Austin-Smith: Lord was one of six architectural practices chosen from over 43 international entrants to participate in a limited invitation design competition for the new £15m Stoke bus station. Other shortlisted practices included Wilkinson Eyre, John McAslan + Partners, Grimshaw, BDP and Zaha Hadid.
Following the formal submission the team were delighted to see that the practice had topped both the Council’s own public vote and The Architects’ Journal’s peer vote when the schemes were anonymously placed on websites for a vote on the preferred solution.
“It was good to get the recognition of the public and our peers, however we do take this kind of thing in the spirit in which it was intended. It was a welcome diversion to come in and see how we were doing whilst we waited for the interview and it gave us a lift knowing we were obviously doing something right,” explains Transport and Infrastructure Cornerstone, Richard Cronin.
Unfortunately the practice was unsuccessful in the final selection with Grimshaw Architects being appointed by the Council and the Developer for the adjacent East West Centre who are partially funding the scheme.
An upbeat Richard Cronin had this to say, “It was a pleasure to take part in such a challenging and interesting exercise and to see how the other teams approached the problems posed by the site both in terms of its operational layout and its historical mining use. We knew that looking at a drive-through solution was a riskier option but genuinely felt it was the right solution for that site, utilising the ring road, and ensuring separation of the passengers from the buses was key to our approach. We pride ourselves on our ability to take another look at the problem to try and see if there is a better way of doing it. That’s what we as Austin-Smith:Lord bring to clients in the sector, it’s about a full understanding of the operational issues and an ability to analyse the patterns of use to deliver the safest and best architecture at the right price.”
The Austin-Smith:Lord team consisted of JMP Transport Engineers, Curtins Structural Engineers, Hilson Moran, Gleeds and RLB. Following the 40 day period to prepare detailed submissions, which included proposed layouts and external designs, residents were consulted about the designs and their views formed part of the selection process with the final decision being made by a panel of judges.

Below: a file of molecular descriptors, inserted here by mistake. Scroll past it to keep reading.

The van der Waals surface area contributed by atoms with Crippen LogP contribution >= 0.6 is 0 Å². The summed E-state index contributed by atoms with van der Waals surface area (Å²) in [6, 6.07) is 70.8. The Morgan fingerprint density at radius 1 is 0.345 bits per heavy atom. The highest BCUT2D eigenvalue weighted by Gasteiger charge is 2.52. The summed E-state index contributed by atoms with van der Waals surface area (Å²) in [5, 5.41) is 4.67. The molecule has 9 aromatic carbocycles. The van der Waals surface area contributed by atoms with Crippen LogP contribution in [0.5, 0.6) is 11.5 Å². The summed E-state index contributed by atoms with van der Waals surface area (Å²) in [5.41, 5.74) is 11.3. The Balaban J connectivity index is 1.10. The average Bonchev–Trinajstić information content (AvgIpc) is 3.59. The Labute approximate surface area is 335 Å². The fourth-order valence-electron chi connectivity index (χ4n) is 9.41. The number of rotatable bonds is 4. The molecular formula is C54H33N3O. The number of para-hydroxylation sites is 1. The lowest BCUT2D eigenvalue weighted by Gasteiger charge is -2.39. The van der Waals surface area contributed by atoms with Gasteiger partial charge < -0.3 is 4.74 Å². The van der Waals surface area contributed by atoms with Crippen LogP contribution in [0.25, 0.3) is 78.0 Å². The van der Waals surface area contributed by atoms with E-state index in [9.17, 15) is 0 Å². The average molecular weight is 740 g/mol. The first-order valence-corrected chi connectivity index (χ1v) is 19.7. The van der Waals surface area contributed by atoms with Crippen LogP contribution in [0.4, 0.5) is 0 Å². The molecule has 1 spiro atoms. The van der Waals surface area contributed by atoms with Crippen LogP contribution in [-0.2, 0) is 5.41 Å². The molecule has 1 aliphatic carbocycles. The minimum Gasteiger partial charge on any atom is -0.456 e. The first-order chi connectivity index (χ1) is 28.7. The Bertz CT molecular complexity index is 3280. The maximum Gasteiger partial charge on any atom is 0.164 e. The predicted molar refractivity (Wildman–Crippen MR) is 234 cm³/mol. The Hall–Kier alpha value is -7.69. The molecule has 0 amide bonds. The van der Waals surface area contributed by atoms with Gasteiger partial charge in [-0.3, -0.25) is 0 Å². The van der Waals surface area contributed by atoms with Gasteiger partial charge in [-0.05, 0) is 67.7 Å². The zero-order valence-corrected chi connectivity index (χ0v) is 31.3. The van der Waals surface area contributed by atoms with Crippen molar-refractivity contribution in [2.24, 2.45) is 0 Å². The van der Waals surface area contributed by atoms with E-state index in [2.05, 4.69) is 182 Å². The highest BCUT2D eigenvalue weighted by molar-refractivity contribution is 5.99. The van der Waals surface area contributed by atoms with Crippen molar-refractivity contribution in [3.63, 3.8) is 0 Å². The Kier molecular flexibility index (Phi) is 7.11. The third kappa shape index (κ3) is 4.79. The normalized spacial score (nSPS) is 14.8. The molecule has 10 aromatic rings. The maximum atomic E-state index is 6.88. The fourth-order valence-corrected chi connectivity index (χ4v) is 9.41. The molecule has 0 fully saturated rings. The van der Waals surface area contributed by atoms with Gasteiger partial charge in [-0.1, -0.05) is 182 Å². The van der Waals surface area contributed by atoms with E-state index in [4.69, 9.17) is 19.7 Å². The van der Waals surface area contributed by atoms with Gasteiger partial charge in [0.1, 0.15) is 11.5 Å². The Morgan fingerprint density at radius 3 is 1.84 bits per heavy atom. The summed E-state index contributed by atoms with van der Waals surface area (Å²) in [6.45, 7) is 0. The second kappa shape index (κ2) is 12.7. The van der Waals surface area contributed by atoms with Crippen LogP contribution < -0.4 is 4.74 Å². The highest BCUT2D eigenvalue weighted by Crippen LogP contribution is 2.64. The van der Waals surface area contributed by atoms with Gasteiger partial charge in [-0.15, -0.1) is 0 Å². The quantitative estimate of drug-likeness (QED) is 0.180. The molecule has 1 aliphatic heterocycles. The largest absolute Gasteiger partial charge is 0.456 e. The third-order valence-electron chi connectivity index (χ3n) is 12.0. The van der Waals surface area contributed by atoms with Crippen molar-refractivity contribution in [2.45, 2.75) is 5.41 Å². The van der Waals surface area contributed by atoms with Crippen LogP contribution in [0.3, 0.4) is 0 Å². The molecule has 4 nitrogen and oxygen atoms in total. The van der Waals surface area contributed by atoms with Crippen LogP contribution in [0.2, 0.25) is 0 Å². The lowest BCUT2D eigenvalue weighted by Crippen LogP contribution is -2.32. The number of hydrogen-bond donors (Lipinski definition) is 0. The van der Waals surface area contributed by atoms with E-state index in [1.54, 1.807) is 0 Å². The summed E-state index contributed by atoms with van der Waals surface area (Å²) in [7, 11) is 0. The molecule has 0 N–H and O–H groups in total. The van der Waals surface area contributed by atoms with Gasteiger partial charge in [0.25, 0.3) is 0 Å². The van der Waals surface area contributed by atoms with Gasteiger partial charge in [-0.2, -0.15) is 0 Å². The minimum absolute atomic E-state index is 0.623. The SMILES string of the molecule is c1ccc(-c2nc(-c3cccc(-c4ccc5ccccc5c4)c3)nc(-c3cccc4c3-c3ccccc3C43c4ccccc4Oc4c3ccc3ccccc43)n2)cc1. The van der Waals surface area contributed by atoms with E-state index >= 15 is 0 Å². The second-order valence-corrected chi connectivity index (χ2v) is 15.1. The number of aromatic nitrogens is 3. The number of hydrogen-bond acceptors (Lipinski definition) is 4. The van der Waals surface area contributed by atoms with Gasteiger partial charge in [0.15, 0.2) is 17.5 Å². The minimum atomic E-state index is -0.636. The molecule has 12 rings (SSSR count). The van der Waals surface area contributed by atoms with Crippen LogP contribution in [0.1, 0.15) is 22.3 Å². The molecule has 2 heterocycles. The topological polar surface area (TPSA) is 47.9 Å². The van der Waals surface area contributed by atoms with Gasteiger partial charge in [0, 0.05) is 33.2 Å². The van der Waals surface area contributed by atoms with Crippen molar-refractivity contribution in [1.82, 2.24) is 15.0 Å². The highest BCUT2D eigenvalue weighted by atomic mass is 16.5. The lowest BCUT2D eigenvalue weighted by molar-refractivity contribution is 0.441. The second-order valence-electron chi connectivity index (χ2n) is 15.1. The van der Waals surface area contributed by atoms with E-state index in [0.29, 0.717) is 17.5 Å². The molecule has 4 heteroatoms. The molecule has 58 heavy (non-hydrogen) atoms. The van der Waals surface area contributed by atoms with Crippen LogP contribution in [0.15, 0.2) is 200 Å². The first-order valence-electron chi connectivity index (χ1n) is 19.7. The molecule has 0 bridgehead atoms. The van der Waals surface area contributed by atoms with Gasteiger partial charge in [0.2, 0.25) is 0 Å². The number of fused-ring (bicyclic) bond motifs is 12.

Selection criteria included a number of factors including each design’s philosophy in relation to the context of the site, delivery within budgetary constraints, response to the management of pedestrian flow and potential pedestrian/vehicle conflict and maximizing the capacity of the site.
Austin-Smith:Lord were the only team to suggest an alternative to the Drive In-Reverse Out layouts specified within the brief by proposing an innovative drive-through solution which was felt would provide a significantly lower accident risk, given the nature of the site. Building on the successful layout at Wolverhampton Interchange, which was designed by Austin-Smith:Lord in 2009, the team developed a strategy for a 14-bay drive-through facility which met and exceeded the operational capacity requirements of the brief, together with an additional strategy to expand by a further 30% capacity in future, if required.
The project location was entirely appropriate for designing a ‘stand-out’ building and the City’s history of pottery and chinaware (with manufacturers such as Spode and Wedgewood) was echoed in the design of a flowing carapace of lightweight ferroconcrete to suggest the qualities and delicacy of fine bone china, whilst providing a shelter from rain and snow to the pedestrian concourse. Natural ventilation, rainwater harvesting and air-source heat pumps were incorporated into the design to meet sustainability requirements.
Although function and safety were critical, the regenerative effects that the new bus station could bring were immediately clear. An orientation was developed to place the main entrance to the bus station on the link between the civic buildings and the proposed precinct to the east. An advantage of the revised bus routing was that this link could be kept truly pedestrian, free of all traffic, with the exception of the occasional service vehicle. This also enabled a free flow of pedestrians from the bus station into the proposed market square to the north, which in turn, connects to the city centre.
A robust cost plan, developed closely with Gleeds, incorporating tender returns from another similar local scheme, ensured the £15m budget was not exceeded.
The new, 7,300m2 public transport interchange will act as a catalyst for future regeneration which will unlock delivery of the new £250m East West precinct development by Realis Estates. Construction is planned to start on site in 2011 with completion in 2012.